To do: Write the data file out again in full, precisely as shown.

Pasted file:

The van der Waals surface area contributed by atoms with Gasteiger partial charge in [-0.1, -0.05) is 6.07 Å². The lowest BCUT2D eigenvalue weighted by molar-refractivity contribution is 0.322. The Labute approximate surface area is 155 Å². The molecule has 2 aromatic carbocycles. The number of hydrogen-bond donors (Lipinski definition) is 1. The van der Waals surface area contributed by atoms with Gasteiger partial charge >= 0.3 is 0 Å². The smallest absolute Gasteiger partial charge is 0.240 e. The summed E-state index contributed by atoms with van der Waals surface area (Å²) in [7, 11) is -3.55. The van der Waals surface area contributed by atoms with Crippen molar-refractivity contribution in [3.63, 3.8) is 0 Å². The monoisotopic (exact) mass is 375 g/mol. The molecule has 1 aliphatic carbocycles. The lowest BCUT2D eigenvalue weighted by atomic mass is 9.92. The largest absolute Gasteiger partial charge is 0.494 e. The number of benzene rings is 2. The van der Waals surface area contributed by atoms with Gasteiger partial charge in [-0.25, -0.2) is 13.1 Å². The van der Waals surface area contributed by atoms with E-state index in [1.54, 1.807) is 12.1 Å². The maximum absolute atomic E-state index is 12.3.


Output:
The van der Waals surface area contributed by atoms with Gasteiger partial charge in [-0.1, -0.05) is 6.07 Å². The lowest BCUT2D eigenvalue weighted by molar-refractivity contribution is 0.322. The Labute approximate surface area is 155 Å². The molecule has 2 aromatic carbocycles. The number of hydrogen-bond donors (Lipinski definition) is 1. The van der Waals surface area contributed by atoms with Gasteiger partial charge >= 0.3 is 0 Å². The smallest absolute Gasteiger partial charge is 0.240 e. The summed E-state index contributed by atoms with van der Waals surface area (Å²) in [7, 11) is -3.55. The van der Waals surface area contributed by atoms with Crippen molar-refractivity contribution in [3.63, 3.8) is 0 Å². The monoisotopic (exact) mass is 375 g/mol. The molecule has 1 aliphatic carbocycles. The lowest BCUT2D eigenvalue weighted by atomic mass is 9.92. The largest absolute Gasteiger partial charge is 0.494 e. The number of benzene rings is 2. The van der Waals surface area contributed by atoms with Gasteiger partial charge in [-0.25, -0.2) is 13.1 Å². The van der Waals surface area contributed by atoms with E-state index in [1.54, 1.807) is 12.1 Å². The maximum absolute atomic E-state index is 12.3.